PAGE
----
Is it me, or is dealing with online content a lot like a conversation with a certain memory-challenged blue tang?
Sure, individual sites remember me from time to time, but the Web as a whole is constantly asking the same questions, starting from zero with every new site, making me give the same answers, time after time.
From the cross-site perspective of an individual user, the Internet is like a friend who forgets us from one minute to the next.
Swimming a little deeper… Five significant problems have bubbled up as more people take advantage of more online services: Profiles, Passwords, PIM, Personalization and Privacy.
Profiles: “Nemo? That’s a nice name…”
First up are profiles. Like most people, I am sick to death of entering my last name, address, preferred credit card and all the rest in site after site online. Yea, yea, I know, there are more than a few systems to manage the mundane but intimate details that comprise my digital identity. But honestly? I’m too busy to figure them out. The ones I can understand are from providers I don’t trust, and the providers I can trust just don’t seem to understand.
OpenID you say? OK, and you can explain to my Dad he can log in to e*trade with a url. Windows Cardspace perhaps? Sure…From the good folks who brought you Passport, BOB, and WebTV before spending $6 Billion to become an ad network.
Great software seems made by people smarter than me for people dumber than me, and nothing I’ve seen meets that standard. Without that, I’m stuck in a discontinuity: Even if a few of these identity management systems are better than entering my vitals again and again, none is as easy as filling in the form one more time. And the beat goes on.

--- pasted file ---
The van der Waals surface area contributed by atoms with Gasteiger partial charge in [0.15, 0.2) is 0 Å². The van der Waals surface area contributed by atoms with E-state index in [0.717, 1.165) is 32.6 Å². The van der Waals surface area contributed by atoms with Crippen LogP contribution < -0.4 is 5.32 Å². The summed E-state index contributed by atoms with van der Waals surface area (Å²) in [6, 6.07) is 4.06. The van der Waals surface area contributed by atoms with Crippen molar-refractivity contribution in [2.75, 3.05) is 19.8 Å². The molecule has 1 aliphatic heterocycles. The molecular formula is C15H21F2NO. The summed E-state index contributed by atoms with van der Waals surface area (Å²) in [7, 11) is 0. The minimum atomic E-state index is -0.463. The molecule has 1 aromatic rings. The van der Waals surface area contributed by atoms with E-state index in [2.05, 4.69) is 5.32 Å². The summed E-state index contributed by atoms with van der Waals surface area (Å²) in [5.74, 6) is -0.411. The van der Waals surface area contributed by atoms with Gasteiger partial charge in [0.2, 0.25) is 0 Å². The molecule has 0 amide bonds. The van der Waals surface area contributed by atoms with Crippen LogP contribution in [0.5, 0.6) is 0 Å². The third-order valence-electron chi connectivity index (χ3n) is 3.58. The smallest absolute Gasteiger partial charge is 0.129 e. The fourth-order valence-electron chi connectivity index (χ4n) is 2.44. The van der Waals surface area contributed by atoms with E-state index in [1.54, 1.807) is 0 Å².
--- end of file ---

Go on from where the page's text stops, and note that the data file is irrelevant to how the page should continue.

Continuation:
Passwords: “Yes, trust. It’s what friends do.”
The related problem is, of course, remembering your passwords. I now have 120 unique online passwords to manage, which is utterly out of control.
The systems to manage this are a little better, including a few decent Firefox browser add-ons and tools like Sxipper. Still, there’s no way to sync either of those across browsers, and no smart way to export and transfer that data short of a metal briefcase and handcuffs.
I’m convinced most people just use the same password everywhere, despite being aware it’s foolish to do so. Others have 2 or 3 in heavy rotation, use a variant on the site name, etc., which means it doesn’t exactly take a Navajo codebreaker to compromise someone’s identity in potentially damaging and dramatic fashion.
PIM: “P. Sherman, 42 Wallaby Way, Sydney. P. Sherman…”
PIM is next, meaning personal information management. It’s become increasingly clear that there’s a core set of information – my calendar, address book/social network, birthdays, notes etc. – that I need direct access to in multiple locations.
The options here are comparatively good. I can store all of it in iGoogle, MyYahoo!, .Mac or Plaxo, and access it from anywhere. But, each of those systems is binary with respect to sharing with other sites. I either provide my password and they get it all whenever they like, or I don’t and I’m out of luck. The result is that, once again, I need to refer to Outlook/Entourage when I want to forward something to somebody online just this once, which dramatically reduces my willingness to do so.